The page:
How Many People Do Not RSVP

labmommaOctober 31, 2006

I am finding that there is a trend in that people are ignoring the rsvp on invitations and not giving any response. I was wondering if this is an issue for anyone else?

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Absolutely!!...Depending on your "crowd' socially aware they are...up to almost half won't reply.
I have given a shower for a couple asking for donations toward a group gift and an RSVP....and almost 1/2 had not responded a few days before...I called. And even then some who said they would not show, did and others didn't....and several showed with cash and wanted to be in on the gift....and the card was written and sealed...
I just handed the bridal couple an envelope with 3 $5 bills in it!
I know one hostess who didn't getr a reply from someone for a luncheon....and that woman showed and said...I hope it's OK...that I'm not too late....and the hostess said..." are late...I have my meal cooking and my table set....if only you had let me know, I could have put on another chicken breast and set another place." I say great, because that woman has done that to me!!
Yes....people don't seem to know what's polite any more!
Linda C

    Bookmark   October 31, 2006 at 7:15PM
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We hosted a post-wedding brunch this summer for SIL and were pretty surprised at how many people we had to chase down.

Now, we are waiting for replies for my daughter's Bat Mitzvah. We're at about 75% now, just over a week after the reply deadline. DH and I are starting to discuss calling or e-mailing to get replies from people. It's ridiculous if you ask me. I mean, how hard is it to just tick off a box and drop a SASE in the mail?

    Bookmark   October 31, 2006 at 9:08PM
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Catering rule in our area is expect 25 percent no shows. It has been so frustrating in the past ten years to throw a party requiring rsvps. I am not dealing with people who don't know any better either. I am starting to think the professional, college and grad school educated group are worse.

For a large gathering if you don't rsvp I assume you are not coming. I am not going to call people and chase after them. Usually they are no shows but I've had plenty just show up. It usually works in my favor since I always have leftovers, but the point of the rsvp is an actual hard number for chairs, linens, china, etc.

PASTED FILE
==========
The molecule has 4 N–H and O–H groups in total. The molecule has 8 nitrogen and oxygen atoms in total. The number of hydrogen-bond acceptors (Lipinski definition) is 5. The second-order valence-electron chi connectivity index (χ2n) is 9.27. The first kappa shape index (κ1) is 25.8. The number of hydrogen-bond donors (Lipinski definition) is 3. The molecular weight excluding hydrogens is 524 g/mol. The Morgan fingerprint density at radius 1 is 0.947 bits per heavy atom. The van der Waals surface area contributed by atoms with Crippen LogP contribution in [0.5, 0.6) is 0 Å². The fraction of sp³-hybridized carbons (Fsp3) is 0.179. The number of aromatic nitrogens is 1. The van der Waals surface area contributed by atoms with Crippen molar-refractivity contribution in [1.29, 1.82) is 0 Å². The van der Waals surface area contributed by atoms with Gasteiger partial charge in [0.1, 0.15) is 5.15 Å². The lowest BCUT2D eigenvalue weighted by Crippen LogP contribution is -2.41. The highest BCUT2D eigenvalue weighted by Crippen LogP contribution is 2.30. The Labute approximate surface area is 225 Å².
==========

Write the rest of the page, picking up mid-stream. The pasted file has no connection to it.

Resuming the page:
If it is a small dinner or cocktail party, and one of the people in the couple is a little more than an acquaintance I may be inclined to call, but I am thinking probably no.

To the friend who stood her ground and told her rude guest she was late I say good for you. Someone who does something like that has absolutely no respect for the hostess and how much planning and time goes into entertaining properly.

As for the gift collection thing, lindac, how did you handle those who wanted to add in at the last minute. I mean what you were supposed to leave the card unsigned until all the guests arrived to see if anyone wanted in on the gift. I will never go the group gift route with anyone but a dear friend or family member being my co-gifter, i.e.; someone I can comfortably add to the card and ask for the money due on the gift or money given.

I was curious if it was just me??

    Bookmark   November 1, 2006 at 6:00AM
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I don't think it's a matter of not knowing any better, I think it's a matter of laziness.

I don't think I've ever had 100% rsvp on any party I've ever given. And it's a pain.

I give an annual party to which I invite around 40 women, usually around 20-22 come. It's a lot of planning and a lot of details which must be done in advance, some of which is personalized (name tags, etc.) And I give a deadline to RSVP by. Without fail, every year, I'm down to the wire with a few stragglers who have not bothered to RSVP.